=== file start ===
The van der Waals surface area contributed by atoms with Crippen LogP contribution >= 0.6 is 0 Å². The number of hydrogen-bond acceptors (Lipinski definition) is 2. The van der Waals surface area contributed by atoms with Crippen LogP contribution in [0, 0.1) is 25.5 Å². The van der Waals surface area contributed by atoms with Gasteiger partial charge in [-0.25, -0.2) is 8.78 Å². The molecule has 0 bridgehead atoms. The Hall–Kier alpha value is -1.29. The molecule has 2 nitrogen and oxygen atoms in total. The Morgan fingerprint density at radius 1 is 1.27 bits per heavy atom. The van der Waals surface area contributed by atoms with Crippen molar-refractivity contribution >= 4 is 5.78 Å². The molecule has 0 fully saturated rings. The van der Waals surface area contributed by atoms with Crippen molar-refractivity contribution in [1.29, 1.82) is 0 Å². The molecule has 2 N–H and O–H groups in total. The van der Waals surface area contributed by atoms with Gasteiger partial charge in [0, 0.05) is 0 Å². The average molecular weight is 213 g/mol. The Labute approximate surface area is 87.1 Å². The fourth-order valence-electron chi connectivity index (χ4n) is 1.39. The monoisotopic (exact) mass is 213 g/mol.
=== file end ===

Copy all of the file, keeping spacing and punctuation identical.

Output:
The van der Waals surface area contributed by atoms with Crippen LogP contribution >= 0.6 is 0 Å². The number of hydrogen-bond acceptors (Lipinski definition) is 2. The van der Waals surface area contributed by atoms with Crippen LogP contribution in [0, 0.1) is 25.5 Å². The van der Waals surface area contributed by atoms with Gasteiger partial charge in [-0.25, -0.2) is 8.78 Å². The molecule has 0 bridgehead atoms. The Hall–Kier alpha value is -1.29. The molecule has 2 nitrogen and oxygen atoms in total. The Morgan fingerprint density at radius 1 is 1.27 bits per heavy atom. The van der Waals surface area contributed by atoms with Crippen molar-refractivity contribution >= 4 is 5.78 Å². The molecule has 0 fully saturated rings. The van der Waals surface area contributed by atoms with Crippen molar-refractivity contribution in [1.29, 1.82) is 0 Å². The molecule has 2 N–H and O–H groups in total. The van der Waals surface area contributed by atoms with Gasteiger partial charge in [0, 0.05) is 0 Å². The average molecular weight is 213 g/mol. The Labute approximate surface area is 87.1 Å². The fourth-order valence-electron chi connectivity index (χ4n) is 1.39. The monoisotopic (exact) mass is 213 g/mol.